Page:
The fact, for example, that until it qualified for this summer’s postponed European Championship, Scotland had not been to a major tournament since 1998 was a source of the sort of embarrassment and disquiet that, in all likelihood, would not really happen in Slovakia (though, in fairness, Slovakia has been to major tournaments much more recently).
The nature of the Old Firm, too — both the size and scope of its clubs, with their vast stadiums, global fan bases, rich histories and unyielding enmity — distorts the reality of Scottish soccer.
What matters to Celtic and Rangers, at all times, is winning — to garland their own reputation and to dent that of their rival. It leads to a form of thinking in which tomorrow must necessarily be sacrificed for today, because losing today is unfathomable.
That logic has been on full display as the thought of 10 in a row consumed both clubs. Celtic has failed to refresh its squad, fearful of the consequences of getting it wrong. Rangers has had to invest heavily, often in players in their peak years, in order to catch up as quickly as possible.
But that approach is out of step with the most forward-thinking clubs in leagues of comparative size: places like Belgium, Denmark, Austria and, to an extent, even Portugal.
There, even the most dominant clubs have accepted that they are no longer a destination, but a way-point on a journey. Teams like Club Bruges, Genk and Red Bull Salzburg may not have the history of the Glasgow clubs, but they are not without pride. Still, though, they have embraced the idea of being steppingstones and have made it work for them.
They have worked to scour specific markets for players, offering them the chance to hone their craft in a Western European league before making the jump to one of the big five. They have focused almost exclusively on either recruiting or developing young players. In doing so, they have found not only domestic success but often European relevance, too.
Thanks to the geographical and stylistic proximity of the Premier League — as well as their almost guaranteed places in European competition — Celtic and Rangers should be well-placed to do the same. Celtic, indeed, was the first point of arrival in Britain for the likes of Virgil van Dijk and Victor Wanyama.
But the obsession with today, with outdoing each other, mitigates against it. Celtic has lost two of the stars of its academy to Bayern Munich in recent years; both should have been able to see a more viable pathway to first-team soccer in their homeland than at one of Europe’s superclubs.
Though Celtic sold defender Jeremie Frimpong to Bayer Leverkusen this week, only three more of Lennon’s regulars are 23 or under. Only one, the French striker Odsonne Edouard, is likely to catch the eye of the Premier League. The Rangers squad is older still: Gerrard has fielded only one under-23 player, Ianis Hagi, regularly. His most salable asset is the controversial Colombian forward Alfredo Morelos.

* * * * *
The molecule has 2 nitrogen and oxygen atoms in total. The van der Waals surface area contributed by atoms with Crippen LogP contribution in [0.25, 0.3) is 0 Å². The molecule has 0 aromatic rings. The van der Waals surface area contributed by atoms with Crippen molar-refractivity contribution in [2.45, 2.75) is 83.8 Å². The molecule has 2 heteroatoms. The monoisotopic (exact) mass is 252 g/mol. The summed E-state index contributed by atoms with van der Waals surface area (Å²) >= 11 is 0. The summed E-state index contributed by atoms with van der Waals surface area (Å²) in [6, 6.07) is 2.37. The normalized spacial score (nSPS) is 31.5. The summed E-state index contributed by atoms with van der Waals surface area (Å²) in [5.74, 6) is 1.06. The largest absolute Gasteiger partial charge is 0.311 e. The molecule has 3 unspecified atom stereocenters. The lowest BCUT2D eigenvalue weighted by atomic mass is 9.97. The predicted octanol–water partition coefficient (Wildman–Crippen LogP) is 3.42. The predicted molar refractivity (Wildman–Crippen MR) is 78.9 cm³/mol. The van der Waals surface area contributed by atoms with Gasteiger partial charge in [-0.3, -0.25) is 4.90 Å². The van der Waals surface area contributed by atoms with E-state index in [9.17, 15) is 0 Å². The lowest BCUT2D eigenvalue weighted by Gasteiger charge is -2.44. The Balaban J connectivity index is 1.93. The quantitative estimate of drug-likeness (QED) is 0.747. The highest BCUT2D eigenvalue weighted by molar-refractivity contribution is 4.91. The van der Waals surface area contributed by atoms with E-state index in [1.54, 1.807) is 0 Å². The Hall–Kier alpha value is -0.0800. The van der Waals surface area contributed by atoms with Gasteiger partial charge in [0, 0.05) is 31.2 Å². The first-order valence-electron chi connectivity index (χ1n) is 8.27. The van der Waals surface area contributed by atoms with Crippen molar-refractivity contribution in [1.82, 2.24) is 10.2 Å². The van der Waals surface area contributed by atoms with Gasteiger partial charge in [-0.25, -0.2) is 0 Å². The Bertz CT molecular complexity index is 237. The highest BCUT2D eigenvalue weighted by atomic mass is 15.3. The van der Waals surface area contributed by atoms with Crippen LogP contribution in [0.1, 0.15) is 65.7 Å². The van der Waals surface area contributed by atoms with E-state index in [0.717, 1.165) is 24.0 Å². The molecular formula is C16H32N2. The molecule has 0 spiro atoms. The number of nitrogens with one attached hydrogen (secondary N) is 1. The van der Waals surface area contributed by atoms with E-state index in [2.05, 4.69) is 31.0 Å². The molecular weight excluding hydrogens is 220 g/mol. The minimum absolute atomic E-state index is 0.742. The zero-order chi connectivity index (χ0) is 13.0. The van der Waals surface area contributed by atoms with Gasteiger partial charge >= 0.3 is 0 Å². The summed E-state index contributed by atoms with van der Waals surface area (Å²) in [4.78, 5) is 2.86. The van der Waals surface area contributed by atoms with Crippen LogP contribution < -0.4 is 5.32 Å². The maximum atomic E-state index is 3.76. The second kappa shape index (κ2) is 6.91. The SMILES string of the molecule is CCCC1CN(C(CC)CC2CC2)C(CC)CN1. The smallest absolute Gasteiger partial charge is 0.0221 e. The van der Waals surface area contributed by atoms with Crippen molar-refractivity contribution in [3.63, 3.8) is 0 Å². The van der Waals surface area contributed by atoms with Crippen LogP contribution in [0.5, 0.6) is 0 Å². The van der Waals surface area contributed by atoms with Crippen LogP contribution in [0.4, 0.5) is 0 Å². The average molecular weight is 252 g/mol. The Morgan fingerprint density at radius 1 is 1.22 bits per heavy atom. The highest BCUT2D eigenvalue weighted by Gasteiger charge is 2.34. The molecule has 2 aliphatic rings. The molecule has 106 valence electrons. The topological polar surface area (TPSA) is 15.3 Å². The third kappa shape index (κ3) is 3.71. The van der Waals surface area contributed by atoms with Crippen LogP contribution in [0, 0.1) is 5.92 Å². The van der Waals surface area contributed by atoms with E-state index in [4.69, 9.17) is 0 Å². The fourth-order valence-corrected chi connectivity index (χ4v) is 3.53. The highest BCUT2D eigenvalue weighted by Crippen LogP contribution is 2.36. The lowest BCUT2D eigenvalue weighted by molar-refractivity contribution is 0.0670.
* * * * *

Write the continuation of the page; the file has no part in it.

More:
Rangers, of course, needs only to point at the league table to justify its approach, just as Celtic has done for the last nine years. But now it is over. There will be no 10 in a row. And as both teams ask themselves what comes next, they must determine whether it is enough to have eyes only for each other, or whether, perhaps, it is time to shift their horizons.
Read This Before You Send That Angry Note
Two more Rangers-Celtic points before we move on:
A NOTE ON NAMES Some Celtic fans, perhaps even a majority, reject the use of the term Old Firm. That was a rivalry, they say, between Celtic and Rangers, and it ended in 2012. The team that replaced Rangers, in their mind, is not that Rangers. It is just another team that plays in blue, in Glasgow, at Ibrox, called Rangers.
ON THAT OTHER WORD From experience, the exact meaning and nature of the term liquidation, at least as it applies to the demise and revival of Rangers, is contested by Rangers fans. It is effectively impossible to write about this subject without transgressing some minor, semantic point of difference. When you don’t have a horse in the race, it is almost too much trouble to bother with.
Long-Term Thinking and Short-Term Rewards
Even by the standards of Brazilian soccer managers, Cuca’s résumé is pretty remarkable. Not just for the successes it contains — half a dozen regional trophies, a national title, a Copa Libertadores — but for the sheer length of it. Cuca is 57. He has been coaching for 23 years. He is currently on his 27th job.
All but one of those roles have been in his native Brazil. He has taken charge of Flamengo, Fluminense and Botafogo twice each. He coached Cruzeiro and Atlético Mineiro — fierce crosstown rivals in Belo Horizonte — back to back. Grêmio and São Paulo are on the list, too. In August, he was appointed coach of Santos for the third time.
Five months later, he has steered the club to its first Copa Libertadores final since 2011. Whether or not Santos beats its local rival, Palmeiras — quick check; yep, Cuca has coached there too, twice — at the Maracanã on Saturday is unlikely to make much of a difference to Cuca’s long-term prospects. He led Atlético Mineiro to the biggest trophy in South American club soccer in July 2013. It was the first Copa Libertadores title in the club’s history. He was fired that December.